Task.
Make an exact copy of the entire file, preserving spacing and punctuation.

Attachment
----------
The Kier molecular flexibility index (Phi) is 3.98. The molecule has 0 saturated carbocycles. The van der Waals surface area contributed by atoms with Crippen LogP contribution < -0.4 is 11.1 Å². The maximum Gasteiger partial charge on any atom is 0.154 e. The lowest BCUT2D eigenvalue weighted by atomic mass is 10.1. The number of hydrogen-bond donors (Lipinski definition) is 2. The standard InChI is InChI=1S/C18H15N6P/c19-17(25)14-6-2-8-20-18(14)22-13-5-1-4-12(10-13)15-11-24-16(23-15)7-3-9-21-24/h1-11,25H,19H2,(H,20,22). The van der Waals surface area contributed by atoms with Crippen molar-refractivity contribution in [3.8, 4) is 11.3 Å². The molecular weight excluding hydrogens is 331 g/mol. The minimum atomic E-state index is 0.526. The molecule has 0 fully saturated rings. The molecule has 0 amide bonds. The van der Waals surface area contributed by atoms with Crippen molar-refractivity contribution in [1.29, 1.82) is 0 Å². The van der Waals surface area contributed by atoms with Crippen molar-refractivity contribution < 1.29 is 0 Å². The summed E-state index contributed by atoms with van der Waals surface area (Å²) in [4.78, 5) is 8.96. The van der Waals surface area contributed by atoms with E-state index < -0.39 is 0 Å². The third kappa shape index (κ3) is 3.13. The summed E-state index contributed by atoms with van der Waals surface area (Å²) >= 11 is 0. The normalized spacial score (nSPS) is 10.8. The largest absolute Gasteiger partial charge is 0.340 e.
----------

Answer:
The Kier molecular flexibility index (Phi) is 3.98. The molecule has 0 saturated carbocycles. The van der Waals surface area contributed by atoms with Crippen LogP contribution < -0.4 is 11.1 Å². The maximum Gasteiger partial charge on any atom is 0.154 e. The lowest BCUT2D eigenvalue weighted by atomic mass is 10.1. The number of hydrogen-bond donors (Lipinski definition) is 2. The standard InChI is InChI=1S/C18H15N6P/c19-17(25)14-6-2-8-20-18(14)22-13-5-1-4-12(10-13)15-11-24-16(23-15)7-3-9-21-24/h1-11,25H,19H2,(H,20,22). The van der Waals surface area contributed by atoms with Crippen molar-refractivity contribution in [3.8, 4) is 11.3 Å². The molecular weight excluding hydrogens is 331 g/mol. The minimum atomic E-state index is 0.526. The molecule has 0 fully saturated rings. The molecule has 0 amide bonds. The van der Waals surface area contributed by atoms with Crippen molar-refractivity contribution in [1.29, 1.82) is 0 Å². The van der Waals surface area contributed by atoms with Crippen molar-refractivity contribution < 1.29 is 0 Å². The summed E-state index contributed by atoms with van der Waals surface area (Å²) in [4.78, 5) is 8.96. The van der Waals surface area contributed by atoms with E-state index < -0.39 is 0 Å². The third kappa shape index (κ3) is 3.13. The summed E-state index contributed by atoms with van der Waals surface area (Å²) >= 11 is 0. The normalized spacial score (nSPS) is 10.8. The largest absolute Gasteiger partial charge is 0.340 e.